Facebook (NASDAQ:FB) has a clear vision for its future, and it's not shy about sharing it with the public.
The company welcomed the global development community to its annual F8 Developers Conference in San Francisco April 12-13. CEO Mark Zuckerberg kicked off the event with a keynote speech that was heavy on forecasting. He shared details on not only his plan for Facebook's next 10 years, but also where he believes the world will be going in that time period.
It was an interesting two days that offered investors strong insights into the company's future. Here are seven key takeaways from the event.
1. Facebook is not all about making money
While Zuckerberg's company hasn't been as blatant as rival Alphabet (NASDAQ:GOOG) (NASDAQ:GOOGL) when it comes to altruistic efforts, Facebook does have some plans that aren't clear moneymakers. The most important of those involve the company's efforts to use drones and antennas to connect the parts of the world not served by the Internet.
That's perhaps not as altruistic as some of Alphabet's efforts, but even if Facebook eventually benefits from having more customers, it's going to cost it a lot of money to get the entire world online -- which was one of Zuckerberg's stated goals.
2. The company knows where it's going
The CEO's keynote was built around the idea of the company's having a 10-year road map. That starts with its core platform and then branches into its other apps such as Messenger, WhatsApp and Instagram. Beyond that, it moves into delivering global connectivity and emerging platforms such as virtual and augmented reality.
3. Messenger has become important
While Facebook's move to split Messenger off from its main app was met with more than a little skepticism, it's clearly worked, as the app is one of the most used on the planet. Messenger was one of the stars at F8, with Facebook announcing Messenger Platform, which lets anyone create bots for the app. Essentially, this is a set of tools designed to let businesses use the platform to communicate directly with their customers. That could become a big deal, as companies have increasingly turned to social media for customer support. With these new tools, Messenger becomes a better option for that than rival Twitter.
4. Zuck does not like Trump
While he never directly said his name, Zuckerberg opened his speech with an impassioned plea that clearly targeted the Republican front-runner.
The CEO called Facebook's mission "bringing people together," and he lashed out at "fearful voices" that talk about "building walls, distancing people they view as others."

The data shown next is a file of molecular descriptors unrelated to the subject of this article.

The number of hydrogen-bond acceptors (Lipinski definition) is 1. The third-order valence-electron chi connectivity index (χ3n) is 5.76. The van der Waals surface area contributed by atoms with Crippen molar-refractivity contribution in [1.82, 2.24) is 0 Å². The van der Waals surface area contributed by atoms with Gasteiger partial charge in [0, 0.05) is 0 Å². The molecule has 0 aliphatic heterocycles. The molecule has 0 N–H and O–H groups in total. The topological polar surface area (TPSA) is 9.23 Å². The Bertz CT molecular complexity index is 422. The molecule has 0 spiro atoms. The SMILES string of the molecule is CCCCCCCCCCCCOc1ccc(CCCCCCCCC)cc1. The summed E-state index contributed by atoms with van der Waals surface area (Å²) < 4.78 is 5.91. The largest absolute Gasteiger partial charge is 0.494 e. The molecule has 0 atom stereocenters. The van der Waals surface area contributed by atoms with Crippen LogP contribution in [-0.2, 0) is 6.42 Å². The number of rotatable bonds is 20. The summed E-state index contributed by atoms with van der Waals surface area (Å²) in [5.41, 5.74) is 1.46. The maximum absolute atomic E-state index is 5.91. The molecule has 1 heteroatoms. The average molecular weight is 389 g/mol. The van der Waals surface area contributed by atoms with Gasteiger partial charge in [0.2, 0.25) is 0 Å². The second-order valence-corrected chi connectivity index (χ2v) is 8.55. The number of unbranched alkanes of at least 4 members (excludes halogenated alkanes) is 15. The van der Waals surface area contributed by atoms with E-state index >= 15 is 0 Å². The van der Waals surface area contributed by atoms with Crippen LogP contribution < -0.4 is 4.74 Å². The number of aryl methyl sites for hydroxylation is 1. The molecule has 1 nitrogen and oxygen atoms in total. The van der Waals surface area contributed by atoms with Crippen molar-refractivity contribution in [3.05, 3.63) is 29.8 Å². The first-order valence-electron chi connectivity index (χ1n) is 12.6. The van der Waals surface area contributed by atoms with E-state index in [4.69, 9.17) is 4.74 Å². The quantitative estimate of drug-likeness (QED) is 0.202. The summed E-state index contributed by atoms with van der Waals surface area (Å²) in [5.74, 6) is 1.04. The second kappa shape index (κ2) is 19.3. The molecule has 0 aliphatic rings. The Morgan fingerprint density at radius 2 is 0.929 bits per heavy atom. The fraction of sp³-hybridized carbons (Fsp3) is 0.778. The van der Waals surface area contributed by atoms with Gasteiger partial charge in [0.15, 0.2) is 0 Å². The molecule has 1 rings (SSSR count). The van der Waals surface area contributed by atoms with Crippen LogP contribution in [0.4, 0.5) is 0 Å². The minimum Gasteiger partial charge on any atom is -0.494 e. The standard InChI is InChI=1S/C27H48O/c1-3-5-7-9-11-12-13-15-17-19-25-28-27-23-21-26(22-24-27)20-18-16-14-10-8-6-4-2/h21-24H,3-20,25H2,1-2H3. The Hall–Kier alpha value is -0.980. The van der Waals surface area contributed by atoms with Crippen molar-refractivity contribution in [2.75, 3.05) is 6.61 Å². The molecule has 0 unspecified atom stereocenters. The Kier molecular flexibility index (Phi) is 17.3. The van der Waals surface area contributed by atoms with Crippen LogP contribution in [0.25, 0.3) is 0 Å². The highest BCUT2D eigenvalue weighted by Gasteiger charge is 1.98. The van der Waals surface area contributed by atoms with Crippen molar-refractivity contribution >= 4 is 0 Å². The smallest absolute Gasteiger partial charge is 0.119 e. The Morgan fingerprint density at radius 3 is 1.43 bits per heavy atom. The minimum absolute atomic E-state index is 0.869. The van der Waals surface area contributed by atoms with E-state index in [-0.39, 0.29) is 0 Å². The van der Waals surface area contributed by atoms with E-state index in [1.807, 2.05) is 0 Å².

Zuckerberg explained that he thinks technology can build bridges, connecting people even when political forces work to bring them apart:
If the world starts to turn inward, then our community will just have to work even harder to bring people together. That's why I think the work we are all doing is so important. We can actually give people a voice. Instead of building walls, we can help people build bridges. Instead of dividing people, we can help bring people together.
5. Facebook wants you to share
One of the key planks in Zuckerberg's 10-year plan was the idea that people would be able to share anything with anyone. By "anything," he explained that he expected full virtual-reality experiences to make sharing something like a baby's first steps well beyond what it is now.
He also talked about how he expected people to have even more control over the "anyone" part of the "share anything with anyone" equation:
Sometimes we want to talk to just one friend. Sometimes we want to hang out with a few friends. Sometimes we have something that we want to share with all our friends, with all our co-workers, or with an entire community, like marathon runners or Golden State Warriors fans. And sometimes we want to share something with the whole world.
6. Sometimes Facebook will share, too
Facebook wants people to share new kinds of video and images on its platforms. For that to happen, consumers need access to technology to make those videos and images. To facilitate that process, the company announced that it will make the plans for its Surround 360 camera available on an open-source basis to any company that wants them.
The Surround 360 camera consists of 14 cameras arranged in a ring with overlapping fields of view, GeekWire reported. It also has another wider-angle fish-eye lens camera on the top and two more on the bottom for a full sphere of coverage.
7. Bots are an attempt to battle Google
Because Facebook doesn't own an operating system, it loses out on the cut of revenue that Alphabet's Google, as one example, makes when someone buys an app in its digital store. Attacking that issue is a very long-range goal, because the initial bots inside Messenger won't pay the company any fees.
Bots inside Messenger could, in theory, take away traffic from Google as well, since companies may answer queries directly that previously would have run through the search engine. It's a fledgling idea from Facebook, but if it works, it brings companies and consumers closer together in a way that bypasses Google entirely. That could be huge, and there's every reason to believe Facebook will succeed with it simply because it's a more logical system than forcing people to hunt for info while sifting the good from the bad.
Suzanne Frey, an executive at Alphabet, is a member of The Motley Fool's board of directors. Daniel Kline owns shares of Facebook. He is shocked by the size of the airport in Atlanta every time he visits. The Motley Fool owns shares of and recommends Alphabet (A shares), Alphabet (C shares), Facebook, and Twitter. Try any of our Foolish newsletter services free for 30 days. We Fools may not all hold the same opinions, but we all believe that considering a diverse range of insights makes us better investors. The Motley Fool has a disclosure policy.